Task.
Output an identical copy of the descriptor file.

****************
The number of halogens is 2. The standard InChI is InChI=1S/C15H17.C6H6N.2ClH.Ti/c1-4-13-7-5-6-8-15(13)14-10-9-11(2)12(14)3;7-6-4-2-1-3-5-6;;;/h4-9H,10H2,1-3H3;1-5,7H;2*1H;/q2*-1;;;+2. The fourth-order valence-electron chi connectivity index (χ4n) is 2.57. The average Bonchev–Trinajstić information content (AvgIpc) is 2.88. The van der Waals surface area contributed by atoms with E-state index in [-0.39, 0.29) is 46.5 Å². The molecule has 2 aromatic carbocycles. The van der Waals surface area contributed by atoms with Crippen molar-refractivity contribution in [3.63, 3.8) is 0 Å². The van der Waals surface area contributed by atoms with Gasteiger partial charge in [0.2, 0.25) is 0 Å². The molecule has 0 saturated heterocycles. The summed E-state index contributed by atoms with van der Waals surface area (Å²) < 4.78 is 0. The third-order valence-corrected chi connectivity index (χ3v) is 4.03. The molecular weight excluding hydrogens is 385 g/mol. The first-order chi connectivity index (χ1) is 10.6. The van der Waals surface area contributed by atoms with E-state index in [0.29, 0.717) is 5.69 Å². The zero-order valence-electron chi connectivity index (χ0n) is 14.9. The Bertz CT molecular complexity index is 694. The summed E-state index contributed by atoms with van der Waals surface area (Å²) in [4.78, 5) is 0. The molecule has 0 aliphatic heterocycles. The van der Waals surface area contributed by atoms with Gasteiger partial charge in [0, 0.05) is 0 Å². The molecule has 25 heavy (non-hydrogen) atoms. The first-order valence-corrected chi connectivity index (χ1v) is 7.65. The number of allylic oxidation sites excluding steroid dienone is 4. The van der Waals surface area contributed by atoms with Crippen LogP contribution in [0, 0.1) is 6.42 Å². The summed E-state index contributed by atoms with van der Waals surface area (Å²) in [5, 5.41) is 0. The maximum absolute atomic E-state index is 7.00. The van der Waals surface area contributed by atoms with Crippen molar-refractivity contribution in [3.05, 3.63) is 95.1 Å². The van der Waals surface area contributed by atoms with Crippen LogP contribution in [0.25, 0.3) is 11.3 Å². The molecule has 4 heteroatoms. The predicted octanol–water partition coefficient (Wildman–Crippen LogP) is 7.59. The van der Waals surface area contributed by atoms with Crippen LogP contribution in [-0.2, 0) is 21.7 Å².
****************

The number of halogens is 2. The standard InChI is InChI=1S/C15H17.C6H6N.2ClH.Ti/c1-4-13-7-5-6-8-15(13)14-10-9-11(2)12(14)3;7-6-4-2-1-3-5-6;;;/h4-9H,10H2,1-3H3;1-5,7H;2*1H;/q2*-1;;;+2. The fourth-order valence-electron chi connectivity index (χ4n) is 2.57. The average Bonchev–Trinajstić information content (AvgIpc) is 2.88. The van der Waals surface area contributed by atoms with E-state index in [-0.39, 0.29) is 46.5 Å². The molecule has 2 aromatic carbocycles. The van der Waals surface area contributed by atoms with Crippen molar-refractivity contribution in [3.63, 3.8) is 0 Å². The van der Waals surface area contributed by atoms with Gasteiger partial charge in [0.2, 0.25) is 0 Å². The molecule has 0 saturated heterocycles. The summed E-state index contributed by atoms with van der Waals surface area (Å²) < 4.78 is 0. The third-order valence-corrected chi connectivity index (χ3v) is 4.03. The molecular weight excluding hydrogens is 385 g/mol. The first-order chi connectivity index (χ1) is 10.6. The van der Waals surface area contributed by atoms with E-state index in [0.29, 0.717) is 5.69 Å². The zero-order valence-electron chi connectivity index (χ0n) is 14.9. The Bertz CT molecular complexity index is 694. The summed E-state index contributed by atoms with van der Waals surface area (Å²) in [4.78, 5) is 0. The molecule has 0 aliphatic heterocycles. The van der Waals surface area contributed by atoms with Gasteiger partial charge in [0, 0.05) is 0 Å². The molecule has 25 heavy (non-hydrogen) atoms. The first-order valence-corrected chi connectivity index (χ1v) is 7.65. The number of allylic oxidation sites excluding steroid dienone is 4. The van der Waals surface area contributed by atoms with Crippen LogP contribution in [0, 0.1) is 6.42 Å². The summed E-state index contributed by atoms with van der Waals surface area (Å²) in [5, 5.41) is 0. The maximum absolute atomic E-state index is 7.00. The van der Waals surface area contributed by atoms with Crippen molar-refractivity contribution in [3.05, 3.63) is 95.1 Å². The van der Waals surface area contributed by atoms with Crippen LogP contribution in [0.25, 0.3) is 11.3 Å². The molecule has 4 heteroatoms. The predicted octanol–water partition coefficient (Wildman–Crippen LogP) is 7.59. The van der Waals surface area contributed by atoms with Crippen LogP contribution in [-0.2, 0) is 21.7 Å².